Innovation Activities In Nxp Semiconductors Switzerland


NXP Semiconductors Switzerland located in Zurich is one of NXPs main design centres in Europe. Its principal activity is to design chips for Clocks, Watches and Graphic displays.

2. Innovation process and activity

NXP Switzerland has adopted an innovation model that recognises the influence of technological capabilities and market needs, and best described Rothwell's interactive model [Block 3, p. 62].

Figure 1. Rothwell's interactive model of innovation [Block 3, Figure 15]

However, in most cases the market is the source of new ideas for product development and the effect of technology seems to be less dominating factor as old and mature IC fabrication processes are dominantly used by organisations in Zurich. Due to the fact that we use our own IC process technology and internal manufacturing factory all circuit design activities that I have experienced here are performed solely by internal engineering resources. This is in line with one of closed innovation principle - To profit from R&D, we must discover, develop and ship it ourselves [Chesbrough, 2003].

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In fact, the innovation processes within NXP organisation are divided into a series of sequential stages with defined gates acting as decision points between the stages and best represented by the Stage-Gate model in Figure 2.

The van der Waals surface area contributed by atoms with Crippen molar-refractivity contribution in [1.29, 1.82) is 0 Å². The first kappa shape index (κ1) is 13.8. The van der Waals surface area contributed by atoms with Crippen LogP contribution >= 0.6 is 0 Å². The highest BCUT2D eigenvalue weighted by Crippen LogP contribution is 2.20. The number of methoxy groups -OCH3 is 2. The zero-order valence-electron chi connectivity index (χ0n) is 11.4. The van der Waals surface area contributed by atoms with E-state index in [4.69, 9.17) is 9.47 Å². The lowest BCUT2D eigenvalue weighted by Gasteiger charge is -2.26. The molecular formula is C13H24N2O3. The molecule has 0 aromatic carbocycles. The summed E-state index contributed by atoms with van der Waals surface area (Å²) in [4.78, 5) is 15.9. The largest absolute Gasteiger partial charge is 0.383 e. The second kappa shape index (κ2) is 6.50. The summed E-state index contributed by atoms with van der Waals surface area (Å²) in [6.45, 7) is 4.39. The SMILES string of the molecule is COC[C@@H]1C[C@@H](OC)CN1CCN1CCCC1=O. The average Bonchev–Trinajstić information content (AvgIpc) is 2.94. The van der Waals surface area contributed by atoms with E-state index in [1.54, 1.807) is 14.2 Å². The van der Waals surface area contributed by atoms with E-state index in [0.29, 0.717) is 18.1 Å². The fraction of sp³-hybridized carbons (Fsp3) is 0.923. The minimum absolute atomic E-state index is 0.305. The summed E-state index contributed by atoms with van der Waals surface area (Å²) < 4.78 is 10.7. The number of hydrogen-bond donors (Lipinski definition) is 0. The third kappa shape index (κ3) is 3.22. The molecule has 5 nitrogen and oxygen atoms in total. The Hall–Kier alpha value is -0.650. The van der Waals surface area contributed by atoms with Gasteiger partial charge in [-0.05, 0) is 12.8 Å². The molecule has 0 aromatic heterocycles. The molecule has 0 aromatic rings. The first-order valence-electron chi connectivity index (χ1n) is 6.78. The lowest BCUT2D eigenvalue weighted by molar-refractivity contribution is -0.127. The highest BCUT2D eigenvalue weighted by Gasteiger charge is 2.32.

Figure 2. Stage Gate Process [Cooper, 1990]

This model breaks innovation process into a series of sequential stages with defined gates acting as decision points between the stages. At the end of each stage is a stage gate, which consists of a phase review to evaluate whether the previous phase or stage was successfully completed. Ideally, the criteria for passing through each gate are clearly defined beforehand.

The gates help to ensure completeness and quality in the innovation process so that no critical activities have been omitted. Although such a sequential approach with evaluation gates enhances the effectiveness and efficiency of incremental innovation process, more iterative loops between idea generation and concept definition may be required for more radical innovations.